Madera County
University of California
Madera County

Hotline (Questions?)

Advice to Grow By.... Ask Us... Madera Master Gardeners

Madera Master Gardeners
Madera Master Gardeners are celebrating working in the garden and serving our communities. Your go to source for gardening questions. You can count on us. 

Our gardening Helpline is working remotely. Questions? Send an email to 

Including photos is helpful.  We are looking forward to hearing from you!


Tree Care online resourses?

Thank you: Dave Wilson Nursery for your wonderful online resources about trees. 

Click here to see the videos posted about Tree care. 


Elinor Teague

Elinor Teague
A note from Elinor Teague to the readers:

After writing gardening columns for the Fresno Bee for 18 years, it is a pleasure to be able to continue to offer readers gardening advice and tips here on the Fresno and Madera County Master Gardeners’ website.

If you would like to read more articles from this past year by Elinor click here to read. 

Thank you Elinor for your support of the Fresno/Madera Master Gardener programs. 

See this month article below. 

March 2021 MG website column

March  2021 MG website column

morning glory
What makes a plant invasive?According to the national invasive species information website, www., “an invasive plant is 1) non-native and 2) it causes or is likely to cause economic or environmental harm…”.The California Invasive Plant Councils’s website,, Plants A to Z, identifies invasive plants as those that spread widely and easily and that out-compete native species.

In researching invasive plants used in landscapes for this column, I was surprised at how many of those listed were common in Central Valley gardens.Bamboo (running) has been know as an invasive plant for decades, but the list of the “16 most invasive species you’ll find at a nursery”, given at, also includes landscapers’ favorites such as Japanese barberry, Chinese privet (Ligustrum sinesi), Japanese spirea and nandina.

A quick look around your garden might just turn up several common but invasive species.And, following the descriptions of invasive plants given above, you might be able to add a few invaders you’ve identified to the lists.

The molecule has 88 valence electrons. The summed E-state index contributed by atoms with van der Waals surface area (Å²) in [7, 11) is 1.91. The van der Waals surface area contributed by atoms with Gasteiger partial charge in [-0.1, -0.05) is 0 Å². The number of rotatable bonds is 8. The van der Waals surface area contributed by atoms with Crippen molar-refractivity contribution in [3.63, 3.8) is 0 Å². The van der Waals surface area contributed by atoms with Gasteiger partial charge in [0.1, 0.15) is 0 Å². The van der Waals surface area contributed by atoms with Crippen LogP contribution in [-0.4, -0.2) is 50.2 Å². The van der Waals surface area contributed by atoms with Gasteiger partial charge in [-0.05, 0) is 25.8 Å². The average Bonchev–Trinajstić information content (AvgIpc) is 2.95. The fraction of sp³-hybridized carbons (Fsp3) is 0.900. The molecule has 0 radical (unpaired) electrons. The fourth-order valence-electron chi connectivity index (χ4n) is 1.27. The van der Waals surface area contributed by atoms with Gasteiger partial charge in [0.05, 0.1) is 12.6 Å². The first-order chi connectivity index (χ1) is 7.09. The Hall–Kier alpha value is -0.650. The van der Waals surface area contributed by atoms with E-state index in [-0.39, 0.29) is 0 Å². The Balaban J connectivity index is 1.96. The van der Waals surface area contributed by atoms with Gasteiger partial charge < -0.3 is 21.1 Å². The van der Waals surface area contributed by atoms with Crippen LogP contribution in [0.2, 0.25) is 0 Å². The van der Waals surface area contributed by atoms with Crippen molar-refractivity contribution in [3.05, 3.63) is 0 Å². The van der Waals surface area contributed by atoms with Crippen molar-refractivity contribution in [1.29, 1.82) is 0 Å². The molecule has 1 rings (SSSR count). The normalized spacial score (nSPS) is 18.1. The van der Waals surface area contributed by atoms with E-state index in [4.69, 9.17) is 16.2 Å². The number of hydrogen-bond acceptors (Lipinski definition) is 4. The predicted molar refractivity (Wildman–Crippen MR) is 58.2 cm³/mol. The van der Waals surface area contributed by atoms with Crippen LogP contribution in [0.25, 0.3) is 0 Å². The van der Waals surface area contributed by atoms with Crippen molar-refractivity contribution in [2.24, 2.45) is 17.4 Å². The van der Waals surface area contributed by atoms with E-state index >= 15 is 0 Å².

In my garden, former owners (meaning, I didn’t do it) planted Japanese spirea, nandina, and Chinese privet as well as Mexican feather grass (Stipa tenuissima) and Euphorbia characias. The last two plants were in a separate drought-tolerant landscape zone.Mexican feather grass has been identified as an invasive plants, but Euphorbia characias has not yet been added to the lists and is still available in nurseries and garden centers.Although the feather grass and the characias were pulled out four years ago, seeds of both still sprout every spring.The characias is particularly invasive; hundreds of tiny seedling reappear every year, the wiry stems are tough to cut with a wiggle hoe and the roots easily penetrate through the mulch into the soil making them hard to pull out if more than two or three inches tall.

I’d add California bay trees (Umbellularia california) to the invasive species list as well.There are six large mature California bay trees that surround my backyard. They produce enormous numbers of bay berries that root easily on the soil or mulch surface and, if not pulled out when very small, will quickly establish long tap roots.The berries are big enough to be slippery.The trees also produce numerous suckers on their roots which are tough to cut and which must be cut off precisely at the base in order to prevent regrowth.Lots of extra work keeping the bay trees at bay.

Xylosma was planted for many years as a hedge or filler plant.Xylosma is also a very invasive plant; the seeds remain viable in the soil for many years and unless the roots are completely removed they will continue to produce wiry, tough new branches.Many of the gardens in my older, established neighborhood have branches of long-removed xylosma shooting up through more recent plantings.

As the list of species and cultivars of species of invasive plants grows, it’s important to keep up with the most current research in order to prevent inadvertently adding invasive species to our gardens.

Irrigation for the Home Garden

July is also the most important month of the year for irrigation. All irrigation decisions are based on the month of July. July is the highest water use month of the year. Other months are set as a percentage of July. I recommend you go to the CIMIS website and learn about the evapotranspiration curve. CIMIS stands for California Irrigation Management Information System. It is a joint project between the Department of Water Resources and UC Davis and the project monitors water demand in the state from weather stations set up throughout the different regions of California. What a great educational resource!

Check with our Water Wise Gardener for more information and tips!

Webmaster Email: